Postictal generalized electroencephalographic suppression is associated with generalized seizures

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Surges R, Strzelczyk A, Scott CA, et al. (2011) Postictal generalized electroencephalographic suppression is associated with generalized seizures. Epilepsy Behav. 2011 Jul;21(3):271-4.

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Abstract: Postictal generalized electroencephalographic suppression (PGES) may be involved in sudden unexpected death in epilepsy (SUDEP). We examined whether the occurrence of PGES depends on seizure type and whether PGES occurs more frequently in people with epilepsy who died suddenly. EEG recordings of people with pharmacoresistant focal epilepsies who died from SUDEP after presurgical video/EEG telemetry were compared with recordings of living controls. To test if PGES depends on seizure type, EEG recordings of people with temporal lobe epilepsy who had complex partial seizures (CPS) and secondarily generalized tonic-clonic seizures (GTCS) were reviewed. A total of 122 seizures in 57 individuals have been included. PGES was observed in 15% of all seizures in 26% of all individuals. Secondarily GTCS were significantly associated with PGES. Neither presence nor duration of PGES differed between the SUDEP and control groups. In conclusion, PGES is facilitated by secondarily GTCS, but does not seem to be an independent risk factor for SUDEP.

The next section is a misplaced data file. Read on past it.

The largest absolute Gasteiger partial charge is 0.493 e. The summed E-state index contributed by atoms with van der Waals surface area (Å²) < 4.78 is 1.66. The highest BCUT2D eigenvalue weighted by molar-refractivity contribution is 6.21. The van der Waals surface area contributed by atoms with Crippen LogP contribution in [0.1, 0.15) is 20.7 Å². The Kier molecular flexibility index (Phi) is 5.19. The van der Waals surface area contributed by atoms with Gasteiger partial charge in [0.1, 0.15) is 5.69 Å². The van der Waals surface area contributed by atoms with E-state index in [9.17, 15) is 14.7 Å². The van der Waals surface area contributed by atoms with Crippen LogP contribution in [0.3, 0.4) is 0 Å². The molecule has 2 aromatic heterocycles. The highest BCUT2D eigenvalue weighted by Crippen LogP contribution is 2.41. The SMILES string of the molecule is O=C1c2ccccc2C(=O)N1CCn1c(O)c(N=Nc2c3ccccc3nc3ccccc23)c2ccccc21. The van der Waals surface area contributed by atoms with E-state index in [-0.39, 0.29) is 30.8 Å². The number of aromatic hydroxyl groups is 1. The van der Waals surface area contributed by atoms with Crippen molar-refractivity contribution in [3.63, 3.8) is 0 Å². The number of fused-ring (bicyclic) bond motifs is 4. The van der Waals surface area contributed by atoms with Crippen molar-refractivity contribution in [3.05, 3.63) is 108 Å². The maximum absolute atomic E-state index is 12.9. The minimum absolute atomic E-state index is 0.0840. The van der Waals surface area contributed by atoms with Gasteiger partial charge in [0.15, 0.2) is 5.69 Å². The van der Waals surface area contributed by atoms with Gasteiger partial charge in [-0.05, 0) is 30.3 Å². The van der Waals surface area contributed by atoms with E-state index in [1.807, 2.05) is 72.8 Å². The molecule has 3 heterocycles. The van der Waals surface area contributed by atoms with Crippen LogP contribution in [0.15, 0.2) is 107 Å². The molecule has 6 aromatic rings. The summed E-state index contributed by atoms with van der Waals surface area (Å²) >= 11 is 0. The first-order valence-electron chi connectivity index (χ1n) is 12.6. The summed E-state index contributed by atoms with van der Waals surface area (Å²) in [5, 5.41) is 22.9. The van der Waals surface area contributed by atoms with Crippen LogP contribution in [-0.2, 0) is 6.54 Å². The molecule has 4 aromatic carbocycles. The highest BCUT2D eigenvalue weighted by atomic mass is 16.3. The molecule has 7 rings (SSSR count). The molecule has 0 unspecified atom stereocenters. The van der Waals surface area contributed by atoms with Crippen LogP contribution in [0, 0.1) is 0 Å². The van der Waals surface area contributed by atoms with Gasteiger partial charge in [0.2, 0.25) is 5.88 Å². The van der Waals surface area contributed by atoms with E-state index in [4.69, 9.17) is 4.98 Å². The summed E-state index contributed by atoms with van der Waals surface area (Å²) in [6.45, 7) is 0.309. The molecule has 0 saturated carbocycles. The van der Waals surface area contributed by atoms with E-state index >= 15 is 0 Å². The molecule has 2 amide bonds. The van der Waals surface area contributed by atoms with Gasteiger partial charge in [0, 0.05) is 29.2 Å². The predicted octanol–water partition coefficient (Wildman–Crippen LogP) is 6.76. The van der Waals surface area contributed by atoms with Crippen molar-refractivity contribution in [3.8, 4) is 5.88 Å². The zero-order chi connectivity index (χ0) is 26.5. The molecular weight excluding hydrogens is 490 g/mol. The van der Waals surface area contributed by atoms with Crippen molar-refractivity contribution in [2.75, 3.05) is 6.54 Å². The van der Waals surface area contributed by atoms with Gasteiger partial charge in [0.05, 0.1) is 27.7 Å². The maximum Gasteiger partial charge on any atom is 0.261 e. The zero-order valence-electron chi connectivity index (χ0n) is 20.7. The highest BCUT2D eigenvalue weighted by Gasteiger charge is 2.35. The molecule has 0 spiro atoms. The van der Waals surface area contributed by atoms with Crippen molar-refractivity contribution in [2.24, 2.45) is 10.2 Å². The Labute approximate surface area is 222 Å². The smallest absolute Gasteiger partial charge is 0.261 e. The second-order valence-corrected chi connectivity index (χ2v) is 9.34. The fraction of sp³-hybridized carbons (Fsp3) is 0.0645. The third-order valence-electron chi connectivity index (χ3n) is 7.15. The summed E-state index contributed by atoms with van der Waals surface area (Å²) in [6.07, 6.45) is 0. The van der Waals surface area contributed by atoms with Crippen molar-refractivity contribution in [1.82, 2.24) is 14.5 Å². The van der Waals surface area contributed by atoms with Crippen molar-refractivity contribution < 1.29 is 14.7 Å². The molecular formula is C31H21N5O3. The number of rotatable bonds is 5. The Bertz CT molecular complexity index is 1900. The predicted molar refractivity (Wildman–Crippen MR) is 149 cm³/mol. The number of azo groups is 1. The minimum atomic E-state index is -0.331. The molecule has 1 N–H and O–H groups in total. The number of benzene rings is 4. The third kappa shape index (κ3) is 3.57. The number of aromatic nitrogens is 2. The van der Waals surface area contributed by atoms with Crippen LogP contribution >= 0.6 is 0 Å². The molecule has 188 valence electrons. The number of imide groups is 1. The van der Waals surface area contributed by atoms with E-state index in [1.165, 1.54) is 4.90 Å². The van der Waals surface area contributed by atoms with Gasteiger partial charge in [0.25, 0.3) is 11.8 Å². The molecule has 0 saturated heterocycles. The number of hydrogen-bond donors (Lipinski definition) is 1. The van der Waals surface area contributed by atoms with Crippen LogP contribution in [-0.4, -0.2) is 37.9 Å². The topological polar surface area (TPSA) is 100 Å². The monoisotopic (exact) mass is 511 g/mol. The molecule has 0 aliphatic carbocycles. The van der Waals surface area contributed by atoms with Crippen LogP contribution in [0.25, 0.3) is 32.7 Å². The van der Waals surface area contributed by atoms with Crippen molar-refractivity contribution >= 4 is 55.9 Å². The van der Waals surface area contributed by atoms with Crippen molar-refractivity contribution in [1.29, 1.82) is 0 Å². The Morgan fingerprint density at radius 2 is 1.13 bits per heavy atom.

• A major proposed mechanism of SUDEP is the concept of electro-cerebral shutdown, seen on scalp EEG as prolonged post-ictal generalized EEG suppression (PGES). Lhatoo et al reports that prolonged PGES (>50 seconds) appears to identify refractory epilepsy patients who are at risk of SUDEP and risk of SUDEP may be increased in direct proportion to duration of PGES. This study by Surges failed to reproduce such findings.There seems to be intra-individual variability in both the occurrence and duration of PGES after seizures. For instance, this study reported that PGES was observed after one seizure out of six in one individual and after all four seizures in another with the duration varying from 63 to 128 seconds. In addition, the level of inconsistency increased with the number of seizures recorded from any one individual see Lamberts et al 2013

The role of PGES in the pathophysiology of SUDEP has yet been established.


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